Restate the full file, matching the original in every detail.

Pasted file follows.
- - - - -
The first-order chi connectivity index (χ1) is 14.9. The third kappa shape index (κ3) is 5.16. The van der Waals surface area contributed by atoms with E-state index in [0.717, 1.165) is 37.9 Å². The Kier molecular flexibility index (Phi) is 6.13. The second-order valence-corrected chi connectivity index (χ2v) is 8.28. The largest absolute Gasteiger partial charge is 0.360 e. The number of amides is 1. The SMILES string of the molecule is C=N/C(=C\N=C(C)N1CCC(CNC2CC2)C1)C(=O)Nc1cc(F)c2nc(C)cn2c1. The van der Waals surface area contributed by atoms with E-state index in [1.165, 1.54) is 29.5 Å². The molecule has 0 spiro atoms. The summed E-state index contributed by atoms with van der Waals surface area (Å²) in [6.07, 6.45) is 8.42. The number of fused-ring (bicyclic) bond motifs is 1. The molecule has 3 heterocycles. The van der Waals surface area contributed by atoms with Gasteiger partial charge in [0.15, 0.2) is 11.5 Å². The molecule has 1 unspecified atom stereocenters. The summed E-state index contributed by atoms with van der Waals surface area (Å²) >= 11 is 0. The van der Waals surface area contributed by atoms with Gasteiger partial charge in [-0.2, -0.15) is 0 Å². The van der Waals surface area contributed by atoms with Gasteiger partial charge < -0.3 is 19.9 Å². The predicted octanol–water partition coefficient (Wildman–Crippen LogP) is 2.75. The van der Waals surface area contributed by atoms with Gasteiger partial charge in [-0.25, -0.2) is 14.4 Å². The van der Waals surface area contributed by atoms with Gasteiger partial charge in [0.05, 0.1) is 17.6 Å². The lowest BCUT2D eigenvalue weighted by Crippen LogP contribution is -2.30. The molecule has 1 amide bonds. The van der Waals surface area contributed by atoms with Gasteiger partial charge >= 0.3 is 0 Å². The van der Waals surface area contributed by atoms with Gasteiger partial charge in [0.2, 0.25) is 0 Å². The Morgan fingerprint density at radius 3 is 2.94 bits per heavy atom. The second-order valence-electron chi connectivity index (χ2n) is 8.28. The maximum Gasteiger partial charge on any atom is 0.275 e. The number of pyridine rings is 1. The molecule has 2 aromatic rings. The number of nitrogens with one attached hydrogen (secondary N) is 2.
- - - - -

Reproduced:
The first-order chi connectivity index (χ1) is 14.9. The third kappa shape index (κ3) is 5.16. The van der Waals surface area contributed by atoms with E-state index in [0.717, 1.165) is 37.9 Å². The Kier molecular flexibility index (Phi) is 6.13. The second-order valence-corrected chi connectivity index (χ2v) is 8.28. The largest absolute Gasteiger partial charge is 0.360 e. The number of amides is 1. The SMILES string of the molecule is C=N/C(=C\N=C(C)N1CCC(CNC2CC2)C1)C(=O)Nc1cc(F)c2nc(C)cn2c1. The van der Waals surface area contributed by atoms with E-state index in [1.165, 1.54) is 29.5 Å². The molecule has 0 spiro atoms. The summed E-state index contributed by atoms with van der Waals surface area (Å²) in [6.07, 6.45) is 8.42. The number of fused-ring (bicyclic) bond motifs is 1. The molecule has 3 heterocycles. The van der Waals surface area contributed by atoms with Gasteiger partial charge in [0.15, 0.2) is 11.5 Å². The molecule has 1 unspecified atom stereocenters. The summed E-state index contributed by atoms with van der Waals surface area (Å²) >= 11 is 0. The van der Waals surface area contributed by atoms with Gasteiger partial charge in [-0.2, -0.15) is 0 Å². The van der Waals surface area contributed by atoms with Gasteiger partial charge < -0.3 is 19.9 Å². The predicted octanol–water partition coefficient (Wildman–Crippen LogP) is 2.75. The van der Waals surface area contributed by atoms with Gasteiger partial charge in [-0.25, -0.2) is 14.4 Å². The van der Waals surface area contributed by atoms with Gasteiger partial charge in [0.05, 0.1) is 17.6 Å². The lowest BCUT2D eigenvalue weighted by Crippen LogP contribution is -2.30. The molecule has 1 amide bonds. The van der Waals surface area contributed by atoms with Gasteiger partial charge >= 0.3 is 0 Å². The van der Waals surface area contributed by atoms with Gasteiger partial charge in [0.2, 0.25) is 0 Å². The Morgan fingerprint density at radius 3 is 2.94 bits per heavy atom. The second-order valence-electron chi connectivity index (χ2n) is 8.28. The maximum Gasteiger partial charge on any atom is 0.275 e. The number of pyridine rings is 1. The molecule has 2 aromatic rings. The number of nitrogens with one attached hydrogen (secondary N) is 2.